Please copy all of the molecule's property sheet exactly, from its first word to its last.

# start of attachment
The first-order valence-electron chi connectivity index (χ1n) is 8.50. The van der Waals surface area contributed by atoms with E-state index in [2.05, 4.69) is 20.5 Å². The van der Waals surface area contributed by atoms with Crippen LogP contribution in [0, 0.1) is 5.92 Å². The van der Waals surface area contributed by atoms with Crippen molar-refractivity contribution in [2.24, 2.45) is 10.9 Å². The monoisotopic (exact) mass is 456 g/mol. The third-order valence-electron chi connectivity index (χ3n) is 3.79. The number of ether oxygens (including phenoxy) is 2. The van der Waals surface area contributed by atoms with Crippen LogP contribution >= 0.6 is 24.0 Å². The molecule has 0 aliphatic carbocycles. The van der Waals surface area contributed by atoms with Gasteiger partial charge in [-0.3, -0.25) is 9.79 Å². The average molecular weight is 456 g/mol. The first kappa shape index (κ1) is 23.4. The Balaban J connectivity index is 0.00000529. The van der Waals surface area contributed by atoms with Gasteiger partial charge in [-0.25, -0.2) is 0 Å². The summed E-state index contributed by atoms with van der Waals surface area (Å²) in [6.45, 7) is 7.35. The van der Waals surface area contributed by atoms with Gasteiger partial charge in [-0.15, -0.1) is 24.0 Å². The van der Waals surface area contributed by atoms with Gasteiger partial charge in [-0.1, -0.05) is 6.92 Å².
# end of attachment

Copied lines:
The first-order valence-electron chi connectivity index (χ1n) is 8.50. The van der Waals surface area contributed by atoms with E-state index in [2.05, 4.69) is 20.5 Å². The van der Waals surface area contributed by atoms with Crippen LogP contribution in [0, 0.1) is 5.92 Å². The van der Waals surface area contributed by atoms with Crippen molar-refractivity contribution in [2.24, 2.45) is 10.9 Å². The monoisotopic (exact) mass is 456 g/mol. The third-order valence-electron chi connectivity index (χ3n) is 3.79. The number of ether oxygens (including phenoxy) is 2. The van der Waals surface area contributed by atoms with Crippen LogP contribution >= 0.6 is 24.0 Å². The molecule has 0 aliphatic carbocycles. The van der Waals surface area contributed by atoms with Gasteiger partial charge in [-0.3, -0.25) is 9.79 Å². The average molecular weight is 456 g/mol. The first kappa shape index (κ1) is 23.4. The Balaban J connectivity index is 0.00000529. The van der Waals surface area contributed by atoms with Gasteiger partial charge in [-0.25, -0.2) is 0 Å². The summed E-state index contributed by atoms with van der Waals surface area (Å²) in [6.45, 7) is 7.35. The van der Waals surface area contributed by atoms with Gasteiger partial charge in [-0.15, -0.1) is 24.0 Å². The van der Waals surface area contributed by atoms with Gasteiger partial charge in [-0.1, -0.05) is 6.92 Å².